Fifth & Huron

Stopped. Watched. icon

In what some city workers say is the first demonstration at the new plaza in front of city hall, a group has gathered on International Women’s Day to protest funding spent on the Herbert Dreiseitl water sculpture, saying it could be better spent on women’s issues – supporting, for example, SafeHouse Center, a shelter for victims of domestic violence. A police officer has emerged and has taken down cardboard signs that were tied with string to the sculpture. The protesters – including Alan Haber and Odile Hugonot Haber – remain, holding signs directed at the passing traffic. [photo] [photo] [photo]

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  1. By Tim Henning
    March 8, 2012 at 4:25 pm | permalink

    Lets go one better. Let’s take a fraction of the cost and hire a LOCAL artist, of which there are many , to create a work in honor of the victims. Then take the bulk of it and give it to women’s issues.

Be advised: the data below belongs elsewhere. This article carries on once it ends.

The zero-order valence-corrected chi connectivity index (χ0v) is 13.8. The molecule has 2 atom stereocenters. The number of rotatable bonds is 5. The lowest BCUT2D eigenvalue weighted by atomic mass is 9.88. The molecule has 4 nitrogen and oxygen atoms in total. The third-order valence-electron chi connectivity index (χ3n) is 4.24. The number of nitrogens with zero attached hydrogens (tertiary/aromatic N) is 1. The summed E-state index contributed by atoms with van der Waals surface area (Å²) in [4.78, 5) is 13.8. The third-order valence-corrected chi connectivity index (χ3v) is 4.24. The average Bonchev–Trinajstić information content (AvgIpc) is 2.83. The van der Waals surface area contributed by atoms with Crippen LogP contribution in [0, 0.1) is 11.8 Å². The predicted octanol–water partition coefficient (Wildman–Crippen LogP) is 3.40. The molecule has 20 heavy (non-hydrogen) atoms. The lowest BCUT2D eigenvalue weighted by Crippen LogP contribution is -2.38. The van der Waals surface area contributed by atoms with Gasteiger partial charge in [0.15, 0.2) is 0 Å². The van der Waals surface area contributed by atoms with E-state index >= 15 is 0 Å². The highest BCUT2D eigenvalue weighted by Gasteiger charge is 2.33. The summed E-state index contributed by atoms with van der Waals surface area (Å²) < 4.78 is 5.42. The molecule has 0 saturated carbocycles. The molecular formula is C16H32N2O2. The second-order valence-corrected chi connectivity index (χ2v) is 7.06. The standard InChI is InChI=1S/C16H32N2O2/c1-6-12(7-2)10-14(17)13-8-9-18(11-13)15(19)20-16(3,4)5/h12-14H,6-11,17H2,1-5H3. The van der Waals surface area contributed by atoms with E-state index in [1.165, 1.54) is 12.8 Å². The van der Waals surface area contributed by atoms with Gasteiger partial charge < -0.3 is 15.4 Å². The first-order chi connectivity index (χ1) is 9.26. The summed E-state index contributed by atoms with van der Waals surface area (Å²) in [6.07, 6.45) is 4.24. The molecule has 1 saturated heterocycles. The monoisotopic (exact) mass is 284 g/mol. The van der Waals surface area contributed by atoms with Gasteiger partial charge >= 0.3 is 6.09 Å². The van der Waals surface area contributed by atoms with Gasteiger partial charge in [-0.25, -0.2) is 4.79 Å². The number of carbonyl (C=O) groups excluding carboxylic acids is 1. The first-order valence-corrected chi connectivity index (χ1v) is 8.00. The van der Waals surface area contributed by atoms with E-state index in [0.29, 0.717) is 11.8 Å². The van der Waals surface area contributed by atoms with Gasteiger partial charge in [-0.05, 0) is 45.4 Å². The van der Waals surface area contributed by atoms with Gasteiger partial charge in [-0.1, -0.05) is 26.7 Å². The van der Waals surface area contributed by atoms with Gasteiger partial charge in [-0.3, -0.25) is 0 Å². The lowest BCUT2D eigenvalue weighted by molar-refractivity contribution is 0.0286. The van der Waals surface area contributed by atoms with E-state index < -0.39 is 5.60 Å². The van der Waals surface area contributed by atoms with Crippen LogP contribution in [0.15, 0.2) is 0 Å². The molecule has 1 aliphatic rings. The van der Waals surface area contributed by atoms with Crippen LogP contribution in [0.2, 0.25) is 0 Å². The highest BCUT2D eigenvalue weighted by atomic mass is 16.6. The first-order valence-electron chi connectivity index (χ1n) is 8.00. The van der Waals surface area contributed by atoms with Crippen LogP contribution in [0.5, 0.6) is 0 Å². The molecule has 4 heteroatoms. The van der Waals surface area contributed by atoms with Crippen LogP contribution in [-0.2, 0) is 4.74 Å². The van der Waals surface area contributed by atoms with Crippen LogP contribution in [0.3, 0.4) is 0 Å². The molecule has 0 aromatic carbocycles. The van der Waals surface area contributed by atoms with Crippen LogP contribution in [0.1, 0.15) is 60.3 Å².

2. By Lisa PT
    March 8, 2012 at 6:01 pm | permalink

    I so agree with using local talent. Between the K-12 school artists and the university, I bet they could come up with some stunning art that would mean something to the community. Plus, I would love to see public art funded by donations (and I don’t mean taxes). What is wrong with asking local companies to chip into a project that will enhance the community, without sacrificing the services only the city can provide.

  3. By Alan Goldsmith
    March 9, 2012 at 6:28 am | permalink

    Noted Constitutional Law expert our Mayor says we can’t restrict our ‘art buys’ to locals because of the Interstate Commerce Act. But of course, won’t request a written opinion from the Ann Arbor City Attorney to share with the rest of us.

  4. By Greg Pratt
    March 15, 2012 at 11:49 am | permalink

    Constitutional Law experts should consider the dictum: “Constitutions are living documents.” ;)